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Sustainability has become a major topic in the food discussion over the past couple of years, particularly in the face of climate change and questions about food security. Scientists, farmers, and policymakers continue to research how to best feed 9.7 billion people by 2050. Meanwhile, evidence continues to show that eating patterns rich in plant-based foods while limiting meat — like the Mediterranean Diet — are best for the environment. Even the Oldways Common Ground Consensus statement recommends that environmental sustainability is key to healthy eating patterns.

In case you are unfamiliar about the definition of a sustainable diet, here’s a quick primer: A sustainable diet ensures we can feed the current generation without degrading the environmental resources needed to feed future generations. Sustainable diets make efficient use of resources like water, land, and fertilizers while producing fewer greenhouse gasses like carbon dioxide and nitrous oxide that contribute to climate change.

The Mediterranean Diet is certainly environmentally sustainable, but it is also personally sustainable, which is extremely important for those of us searching for diets to fulfill any recent healthy eating resolutions. Even the healthiest eating pattern is doomed if you can’t stick with it.

Nuts and Grains

Four Reasons the Mediterranean Diet Is the Perfect Sustainable Diet: 

1. It Saves Water. It takes 10 gallons of water to produce a calorie of beef, but only one gallon to produce a calorie of whole grains. Fruits (three gallons) and vegetables (two gallons) are also less resource-intensive than beef. Pasta, a beloved staple of the Mediterranean Diet, is an especially smart ecological and nutritious choice.

2. It Conserves Land. Globally, 75% of agricultural land is used to produce animal-based products, which supply merely 17% of our calories. While not all of it is suitable for crops, converting a portion of that area to growing the whole grains, vegetables, fruits, legumes, nuts, and seeds central to the Mediterranean Diet would be a more efficient and less stressful use of the world’s limited land.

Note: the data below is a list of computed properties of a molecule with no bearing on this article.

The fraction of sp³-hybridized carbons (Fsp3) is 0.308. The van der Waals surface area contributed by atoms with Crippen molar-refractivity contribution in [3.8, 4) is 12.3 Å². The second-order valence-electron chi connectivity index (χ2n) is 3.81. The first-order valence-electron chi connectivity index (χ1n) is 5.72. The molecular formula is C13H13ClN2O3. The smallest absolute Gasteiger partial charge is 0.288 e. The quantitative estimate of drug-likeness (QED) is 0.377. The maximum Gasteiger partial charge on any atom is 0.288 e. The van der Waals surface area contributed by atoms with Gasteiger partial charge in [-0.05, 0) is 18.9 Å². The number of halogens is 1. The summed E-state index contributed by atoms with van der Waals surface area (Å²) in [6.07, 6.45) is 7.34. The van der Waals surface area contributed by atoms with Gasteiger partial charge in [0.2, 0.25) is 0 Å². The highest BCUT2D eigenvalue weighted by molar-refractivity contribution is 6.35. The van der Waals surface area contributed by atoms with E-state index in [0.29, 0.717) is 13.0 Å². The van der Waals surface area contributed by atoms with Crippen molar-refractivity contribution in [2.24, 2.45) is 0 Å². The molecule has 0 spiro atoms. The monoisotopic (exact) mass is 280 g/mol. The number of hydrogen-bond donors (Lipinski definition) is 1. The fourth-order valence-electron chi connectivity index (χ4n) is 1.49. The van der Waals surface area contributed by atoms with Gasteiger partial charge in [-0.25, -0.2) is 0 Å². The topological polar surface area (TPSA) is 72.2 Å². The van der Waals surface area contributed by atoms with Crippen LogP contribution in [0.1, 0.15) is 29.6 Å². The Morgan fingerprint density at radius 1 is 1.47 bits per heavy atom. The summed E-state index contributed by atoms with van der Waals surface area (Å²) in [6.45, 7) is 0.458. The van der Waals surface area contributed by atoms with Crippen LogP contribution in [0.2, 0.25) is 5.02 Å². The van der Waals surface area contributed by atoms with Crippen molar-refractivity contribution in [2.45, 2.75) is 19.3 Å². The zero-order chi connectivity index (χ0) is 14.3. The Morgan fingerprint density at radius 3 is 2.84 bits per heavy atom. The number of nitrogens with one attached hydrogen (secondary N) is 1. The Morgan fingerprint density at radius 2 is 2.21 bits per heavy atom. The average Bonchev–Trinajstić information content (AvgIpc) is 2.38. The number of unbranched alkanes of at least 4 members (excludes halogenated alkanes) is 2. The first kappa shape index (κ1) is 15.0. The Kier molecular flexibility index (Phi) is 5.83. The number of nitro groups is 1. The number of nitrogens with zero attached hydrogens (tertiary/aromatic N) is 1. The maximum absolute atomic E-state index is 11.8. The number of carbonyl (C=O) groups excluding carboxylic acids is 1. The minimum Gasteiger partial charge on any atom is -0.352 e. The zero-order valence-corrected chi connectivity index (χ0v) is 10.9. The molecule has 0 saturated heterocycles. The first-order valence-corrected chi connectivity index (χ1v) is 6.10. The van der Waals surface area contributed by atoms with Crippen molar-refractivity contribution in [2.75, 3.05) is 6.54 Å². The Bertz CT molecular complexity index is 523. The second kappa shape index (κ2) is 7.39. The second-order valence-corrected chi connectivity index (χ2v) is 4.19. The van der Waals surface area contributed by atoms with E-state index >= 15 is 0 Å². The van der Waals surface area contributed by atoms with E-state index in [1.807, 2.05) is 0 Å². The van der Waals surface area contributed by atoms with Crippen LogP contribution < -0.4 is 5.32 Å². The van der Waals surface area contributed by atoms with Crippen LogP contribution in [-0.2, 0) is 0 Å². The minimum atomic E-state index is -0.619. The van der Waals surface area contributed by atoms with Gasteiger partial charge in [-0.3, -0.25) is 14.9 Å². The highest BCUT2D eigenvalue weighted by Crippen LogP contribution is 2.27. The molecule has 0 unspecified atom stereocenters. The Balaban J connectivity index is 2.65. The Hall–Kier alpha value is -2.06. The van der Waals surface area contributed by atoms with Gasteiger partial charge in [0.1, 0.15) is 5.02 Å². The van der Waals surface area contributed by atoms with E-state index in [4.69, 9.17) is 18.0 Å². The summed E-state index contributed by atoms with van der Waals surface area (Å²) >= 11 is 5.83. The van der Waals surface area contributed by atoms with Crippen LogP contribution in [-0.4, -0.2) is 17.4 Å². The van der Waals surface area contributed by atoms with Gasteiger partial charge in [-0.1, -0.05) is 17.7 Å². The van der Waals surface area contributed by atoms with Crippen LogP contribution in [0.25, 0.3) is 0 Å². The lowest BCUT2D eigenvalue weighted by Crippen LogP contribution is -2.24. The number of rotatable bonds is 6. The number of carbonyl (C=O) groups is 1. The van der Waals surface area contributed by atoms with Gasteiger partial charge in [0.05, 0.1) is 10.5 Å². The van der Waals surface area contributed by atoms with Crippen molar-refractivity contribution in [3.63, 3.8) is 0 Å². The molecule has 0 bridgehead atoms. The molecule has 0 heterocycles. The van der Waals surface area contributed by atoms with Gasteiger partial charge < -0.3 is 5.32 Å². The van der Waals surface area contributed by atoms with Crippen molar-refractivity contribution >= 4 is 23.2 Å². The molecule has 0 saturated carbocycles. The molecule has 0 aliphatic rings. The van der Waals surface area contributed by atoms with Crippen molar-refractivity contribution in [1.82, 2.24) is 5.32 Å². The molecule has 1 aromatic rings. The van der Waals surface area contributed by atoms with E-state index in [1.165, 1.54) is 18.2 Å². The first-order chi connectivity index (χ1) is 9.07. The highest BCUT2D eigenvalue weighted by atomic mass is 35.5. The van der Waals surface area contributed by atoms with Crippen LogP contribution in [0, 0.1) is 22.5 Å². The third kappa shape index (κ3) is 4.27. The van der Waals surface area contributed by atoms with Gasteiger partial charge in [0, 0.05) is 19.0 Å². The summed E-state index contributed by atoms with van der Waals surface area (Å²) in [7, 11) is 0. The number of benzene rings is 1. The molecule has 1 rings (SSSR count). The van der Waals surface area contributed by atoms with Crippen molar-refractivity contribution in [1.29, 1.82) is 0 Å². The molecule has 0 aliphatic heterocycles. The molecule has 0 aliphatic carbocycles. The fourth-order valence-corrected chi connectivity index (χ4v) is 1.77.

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3. It Cuts Fertilizer Use: Pulses — the edible seeds of legumes, such as chickpeas — absorb nitrogen from the air through the soil, decreasing the need for fertilizer. Even cooler, when the plants die, the nitrogen returns to the soil, keeping it fertile for the next planted crop — a process called “nitrogen fixing.” So, pulses not only grow sustainably themselves, but they also reduce the amount of resources required for other Mediterranean Diet staples like whole grains, fruits, and vegetables.

Lentils and Butternut Squash Soup


4. It’s Sustainable for YOU: Simply put, the Mediterranean Diet is personally sustainable because it’s enjoyable. It incorporates delicious foods along with physical activity and time with friends and family. Following its traditional eating pattern can certainly help you lose weight and be healthier, but it is truly a long-term lifestyle change instead of a short-term fix.

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Three Components Make the Mediterranean Diet Easy to Follow:
  • Variety. While it does emphasize certain food groups like fruits, vegetables, and whole grains while limiting meats and sweets, the Mediterranean Diet is not about restriction. On the contrary, it celebrates variety across food groups. Rather than prescribing a certain number of servings or listing foods to avoid, the Mediterranean Diet pyramid presents a base from which to prepare meals. The specific foods you select are up to you.
  • Accessibility. The foods that comprise the Mediterranean Diet are easily obtainable at your favorite grocery store or farmers market. There is no need to spend on specialty foods or prepackaged meals.
  • Flexibility. If you can’t find one particular ingredient for a recipe, you can substitute something else more common or affordable without sacrificing the taste or nutrition of your chosen dish.

The bottom line? When you adopt a Mediterranean Diet lifestyle, you’re choosing a way of eating that’s healthy for you and for the planet.

Matt Moore, Oldways Project Coordinator


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